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Ammonium glycyrrhizinate-loaded niosomes as a potential nanotherapeutic system for anti-inflammatory activity in murine models

Authors Marianecci C, Rinaldi F, Di Marzio L, Mastriota M, Pieretti S, Celia C, Paolino D, Iannone M, Fresta M, Carafa M

Received 27 September 2013

Accepted for publication 3 November 2013

Published 24 January 2014 Volume 2014:9(1) Pages 635—651

DOI https://doi.org/10.2147/IJN.S55066

Checked for plagiarism Yes

Review by Single-blind

Peer reviewer comments 5

Carlotta Marianecci,1 Federica Rinaldi,1 Luisa Di Marzio,2 Marica Mastriota,3 Stefano Pieretti,3 Christian Celia,2,4 Donatella Paolino,5 Michelangelo Iannone,6,7 Massimo Fresta,5 Maria Carafa1

1Department of Drug Chemistry and Technologies, University Sapienza of Rome, Rome, 2Department of Pharmacy, University G d'Annunzio of Chieti of Pescara, Chieti, 3Department of Therapeutic Research and Medicine Evaluation, Istituto Superiore di Sanità, Rome, Italy; 4Department of Nanomedicine, The Methodist Hospital Research Institute, Houston, TX, USA; 5Department of Health Sciences, University Magna Graecia of Catanzaro, University Campus S Venuta, Building of BioSciences, Germaneto, 6ARPA Calabria, Environmental Epidemiology Center, 7CNR, Neuroscience Institute, Pharmacology Section, Complesso "Nini Barbieri", Roccelletta di Borgia, Italy

Background: Liquorice extracts demonstrate therapeutic efficacy in treating dermatitis, eczema, and psoriasis when compared with corticosteroids. In this work, nonionic surfactant vesicles (niosomes, NSVs) containing polysorbate 20 (Tween 20), cholesterol, and cholesteryl hemisuccinate at different molar concentrations were used to prepare monoammonium glycyrrhizinate (AG)-loaded NSVs. The anti-inflammatory properties of AG-loaded NSVs were investigated in murine models.
Methods: The physicochemical properties of the NSVs were characterized using dynamic light scattering. The fluidity of the lipid bilayer was evaluated by measuring the fluorescence intensity of diphenylhexatriene. The drug entrapment efficiency of AG was assessed using high-performance liquid chromatography. The physicochemical stability of the NSVs was evaluated as a function of time using dynamic light scattering combined with Turbiscan Lab® Expert analysis. Serum stability was determined by incubating the NSVs with 10% v/v fetal bovine serum. The cytotoxic effects of the NSVs were investigated in human dermal fibroblasts using the Trypan blue dye exclusion assay (for cell mortality) and an MTT assay (for cell viability). Release profiles for the AG-loaded NSVs were studied in vitro using cellulose membranes. NSVs showing the most desirable physicochemical properties were selected to test for in vivo anti-inflammatory activity in murine models. The anti-inflammatory activity of the NSVs was investigated by measuring edema and nociception in mice stimulated with chemical agents.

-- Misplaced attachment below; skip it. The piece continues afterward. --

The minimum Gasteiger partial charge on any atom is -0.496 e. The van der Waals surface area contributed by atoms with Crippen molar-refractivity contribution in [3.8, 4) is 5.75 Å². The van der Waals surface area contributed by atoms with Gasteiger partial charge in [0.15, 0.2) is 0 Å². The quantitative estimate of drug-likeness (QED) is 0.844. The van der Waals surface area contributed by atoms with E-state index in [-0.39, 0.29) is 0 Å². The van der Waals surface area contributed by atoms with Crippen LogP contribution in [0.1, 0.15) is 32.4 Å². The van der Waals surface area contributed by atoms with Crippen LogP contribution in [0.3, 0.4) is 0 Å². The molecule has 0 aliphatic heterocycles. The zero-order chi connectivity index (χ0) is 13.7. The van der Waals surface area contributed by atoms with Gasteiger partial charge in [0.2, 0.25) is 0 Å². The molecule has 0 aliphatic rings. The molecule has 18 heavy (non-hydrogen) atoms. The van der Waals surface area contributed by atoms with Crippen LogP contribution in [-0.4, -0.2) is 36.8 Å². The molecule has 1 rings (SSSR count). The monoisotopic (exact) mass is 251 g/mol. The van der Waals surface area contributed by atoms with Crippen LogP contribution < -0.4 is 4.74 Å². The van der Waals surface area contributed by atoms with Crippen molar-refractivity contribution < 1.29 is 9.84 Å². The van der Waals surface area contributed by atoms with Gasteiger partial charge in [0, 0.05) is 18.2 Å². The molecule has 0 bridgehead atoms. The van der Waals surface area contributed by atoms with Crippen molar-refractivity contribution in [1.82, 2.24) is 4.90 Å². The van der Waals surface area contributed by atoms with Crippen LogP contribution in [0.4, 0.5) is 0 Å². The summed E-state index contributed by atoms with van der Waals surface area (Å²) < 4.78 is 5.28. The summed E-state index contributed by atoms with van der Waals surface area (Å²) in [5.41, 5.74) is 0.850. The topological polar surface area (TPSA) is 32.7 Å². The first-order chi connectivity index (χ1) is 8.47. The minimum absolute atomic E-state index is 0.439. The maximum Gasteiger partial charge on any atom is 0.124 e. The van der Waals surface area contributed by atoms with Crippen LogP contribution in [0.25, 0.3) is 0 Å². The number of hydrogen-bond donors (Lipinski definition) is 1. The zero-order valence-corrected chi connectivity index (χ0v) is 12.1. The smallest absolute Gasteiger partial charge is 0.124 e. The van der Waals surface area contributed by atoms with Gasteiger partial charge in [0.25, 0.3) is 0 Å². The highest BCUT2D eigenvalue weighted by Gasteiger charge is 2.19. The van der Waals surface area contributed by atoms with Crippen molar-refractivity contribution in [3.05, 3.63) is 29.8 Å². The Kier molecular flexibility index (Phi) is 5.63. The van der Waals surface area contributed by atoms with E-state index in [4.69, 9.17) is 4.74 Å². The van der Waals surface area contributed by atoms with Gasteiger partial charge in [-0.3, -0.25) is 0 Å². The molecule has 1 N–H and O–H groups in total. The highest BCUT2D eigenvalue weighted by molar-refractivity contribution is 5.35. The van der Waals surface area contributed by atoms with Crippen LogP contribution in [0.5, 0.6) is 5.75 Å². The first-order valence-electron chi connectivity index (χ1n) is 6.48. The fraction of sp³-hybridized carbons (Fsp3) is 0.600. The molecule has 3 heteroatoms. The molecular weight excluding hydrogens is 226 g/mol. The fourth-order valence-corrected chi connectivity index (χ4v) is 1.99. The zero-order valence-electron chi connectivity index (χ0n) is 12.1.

Results: NSVs showed favorable physicochemical properties for in vitro and in vivo administration. In addition, they demonstrated long-term stability based on Turbiscan Lab Expert analysis. The membrane fluidity of the NSVs was not affected by self-assembling of the surfactants into colloidal structures. Fluorescence anisotropy was found to be independent of the molar ratios of cholesteryl hemisuccinate and/or cholesterol during preparation of the NSVs. The anti-inflammatory AG drug showed no effect on the stability of the NSVs. In vivo experiments demonstrated that AG-loaded NSVs decreased edema and nociceptive responses when compared with AG alone and empty NSVs. In vitro and in vivo results demonstrated that pH sensitive and neutral NSVs show no statistical significant difference.
Conclusion: NSVs were nontoxic and showed features favorable for potential administration in vivo. In addition, neutral NSVs showed signs of increased anti-inflammatory and anti-nociceptive responses when compared with AG.

Keywords: niosomes, ammonium glycyrrhizinate, pH sensitivity, cytotoxicity, inflammation

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